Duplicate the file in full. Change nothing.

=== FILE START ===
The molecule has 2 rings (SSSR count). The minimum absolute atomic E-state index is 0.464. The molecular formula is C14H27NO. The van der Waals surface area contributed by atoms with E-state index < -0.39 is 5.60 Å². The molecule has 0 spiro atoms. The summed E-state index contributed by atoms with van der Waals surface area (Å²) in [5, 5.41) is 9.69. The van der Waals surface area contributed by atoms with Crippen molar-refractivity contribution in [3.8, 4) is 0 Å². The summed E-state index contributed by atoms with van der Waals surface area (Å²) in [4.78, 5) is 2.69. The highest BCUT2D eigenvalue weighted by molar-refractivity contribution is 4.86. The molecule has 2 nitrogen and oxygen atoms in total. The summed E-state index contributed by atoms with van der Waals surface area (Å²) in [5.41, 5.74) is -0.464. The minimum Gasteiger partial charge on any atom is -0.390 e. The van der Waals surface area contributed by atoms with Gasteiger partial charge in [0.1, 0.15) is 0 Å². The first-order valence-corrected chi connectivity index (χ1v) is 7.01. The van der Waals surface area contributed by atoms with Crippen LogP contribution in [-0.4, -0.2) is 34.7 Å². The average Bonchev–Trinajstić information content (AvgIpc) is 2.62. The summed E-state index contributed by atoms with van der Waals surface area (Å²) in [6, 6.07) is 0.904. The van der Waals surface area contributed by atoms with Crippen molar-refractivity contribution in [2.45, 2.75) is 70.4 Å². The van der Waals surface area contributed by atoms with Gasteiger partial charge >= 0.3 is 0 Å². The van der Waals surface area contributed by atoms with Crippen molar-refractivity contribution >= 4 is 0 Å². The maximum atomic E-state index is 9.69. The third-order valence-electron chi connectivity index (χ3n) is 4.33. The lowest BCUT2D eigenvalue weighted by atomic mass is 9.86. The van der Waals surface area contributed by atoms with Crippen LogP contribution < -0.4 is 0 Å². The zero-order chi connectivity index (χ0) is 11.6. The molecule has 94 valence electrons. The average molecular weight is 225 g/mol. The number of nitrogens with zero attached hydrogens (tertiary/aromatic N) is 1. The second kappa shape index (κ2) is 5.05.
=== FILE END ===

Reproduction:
The molecule has 2 rings (SSSR count). The minimum absolute atomic E-state index is 0.464. The molecular formula is C14H27NO. The van der Waals surface area contributed by atoms with E-state index < -0.39 is 5.60 Å². The molecule has 0 spiro atoms. The summed E-state index contributed by atoms with van der Waals surface area (Å²) in [5, 5.41) is 9.69. The van der Waals surface area contributed by atoms with Crippen molar-refractivity contribution in [3.8, 4) is 0 Å². The summed E-state index contributed by atoms with van der Waals surface area (Å²) in [4.78, 5) is 2.69. The highest BCUT2D eigenvalue weighted by molar-refractivity contribution is 4.86. The molecule has 2 nitrogen and oxygen atoms in total. The summed E-state index contributed by atoms with van der Waals surface area (Å²) in [5.41, 5.74) is -0.464. The minimum Gasteiger partial charge on any atom is -0.390 e. The van der Waals surface area contributed by atoms with Gasteiger partial charge in [0.1, 0.15) is 0 Å². The first-order valence-corrected chi connectivity index (χ1v) is 7.01. The van der Waals surface area contributed by atoms with Crippen LogP contribution in [-0.4, -0.2) is 34.7 Å². The average Bonchev–Trinajstić information content (AvgIpc) is 2.62. The summed E-state index contributed by atoms with van der Waals surface area (Å²) in [6, 6.07) is 0.904. The van der Waals surface area contributed by atoms with Crippen molar-refractivity contribution in [2.45, 2.75) is 70.4 Å². The van der Waals surface area contributed by atoms with Gasteiger partial charge >= 0.3 is 0 Å². The van der Waals surface area contributed by atoms with Crippen molar-refractivity contribution >= 4 is 0 Å². The maximum atomic E-state index is 9.69. The third-order valence-electron chi connectivity index (χ3n) is 4.33. The lowest BCUT2D eigenvalue weighted by atomic mass is 9.86. The van der Waals surface area contributed by atoms with Crippen LogP contribution < -0.4 is 0 Å². The zero-order chi connectivity index (χ0) is 11.6. The molecule has 94 valence electrons. The average molecular weight is 225 g/mol. The number of nitrogens with zero attached hydrogens (tertiary/aromatic N) is 1. The second kappa shape index (κ2) is 5.05.